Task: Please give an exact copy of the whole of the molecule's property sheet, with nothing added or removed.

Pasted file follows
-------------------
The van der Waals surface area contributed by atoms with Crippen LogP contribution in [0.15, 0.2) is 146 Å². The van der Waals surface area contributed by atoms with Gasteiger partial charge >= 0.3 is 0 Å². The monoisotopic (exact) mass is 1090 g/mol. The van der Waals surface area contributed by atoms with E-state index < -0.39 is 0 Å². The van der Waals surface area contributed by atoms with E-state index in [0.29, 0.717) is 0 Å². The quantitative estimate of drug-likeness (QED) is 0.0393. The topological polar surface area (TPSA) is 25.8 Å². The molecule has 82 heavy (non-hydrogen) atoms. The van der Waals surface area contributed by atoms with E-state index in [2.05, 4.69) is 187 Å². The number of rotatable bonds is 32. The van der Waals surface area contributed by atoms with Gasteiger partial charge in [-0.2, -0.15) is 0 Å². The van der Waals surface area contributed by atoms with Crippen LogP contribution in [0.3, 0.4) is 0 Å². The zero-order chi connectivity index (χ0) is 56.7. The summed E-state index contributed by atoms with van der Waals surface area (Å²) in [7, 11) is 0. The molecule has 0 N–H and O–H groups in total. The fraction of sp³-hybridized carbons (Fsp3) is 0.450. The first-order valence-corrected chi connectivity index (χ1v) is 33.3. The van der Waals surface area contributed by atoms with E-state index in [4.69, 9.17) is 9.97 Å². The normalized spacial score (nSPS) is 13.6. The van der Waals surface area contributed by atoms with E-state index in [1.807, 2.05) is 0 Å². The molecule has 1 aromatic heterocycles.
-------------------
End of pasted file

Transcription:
The van der Waals surface area contributed by atoms with Crippen LogP contribution in [0.15, 0.2) is 146 Å². The van der Waals surface area contributed by atoms with Gasteiger partial charge >= 0.3 is 0 Å². The monoisotopic (exact) mass is 1090 g/mol. The van der Waals surface area contributed by atoms with E-state index < -0.39 is 0 Å². The van der Waals surface area contributed by atoms with E-state index in [0.29, 0.717) is 0 Å². The quantitative estimate of drug-likeness (QED) is 0.0393. The topological polar surface area (TPSA) is 25.8 Å². The molecule has 82 heavy (non-hydrogen) atoms. The van der Waals surface area contributed by atoms with E-state index in [2.05, 4.69) is 187 Å². The number of rotatable bonds is 32. The van der Waals surface area contributed by atoms with Gasteiger partial charge in [-0.2, -0.15) is 0 Å². The van der Waals surface area contributed by atoms with Crippen LogP contribution in [0.3, 0.4) is 0 Å². The zero-order chi connectivity index (χ0) is 56.7. The summed E-state index contributed by atoms with van der Waals surface area (Å²) in [7, 11) is 0. The molecule has 0 N–H and O–H groups in total. The fraction of sp³-hybridized carbons (Fsp3) is 0.450. The first-order valence-corrected chi connectivity index (χ1v) is 33.3. The van der Waals surface area contributed by atoms with E-state index in [4.69, 9.17) is 9.97 Å². The normalized spacial score (nSPS) is 13.6. The van der Waals surface area contributed by atoms with E-state index in [1.807, 2.05) is 0 Å². The molecule has 1 aromatic heterocycles.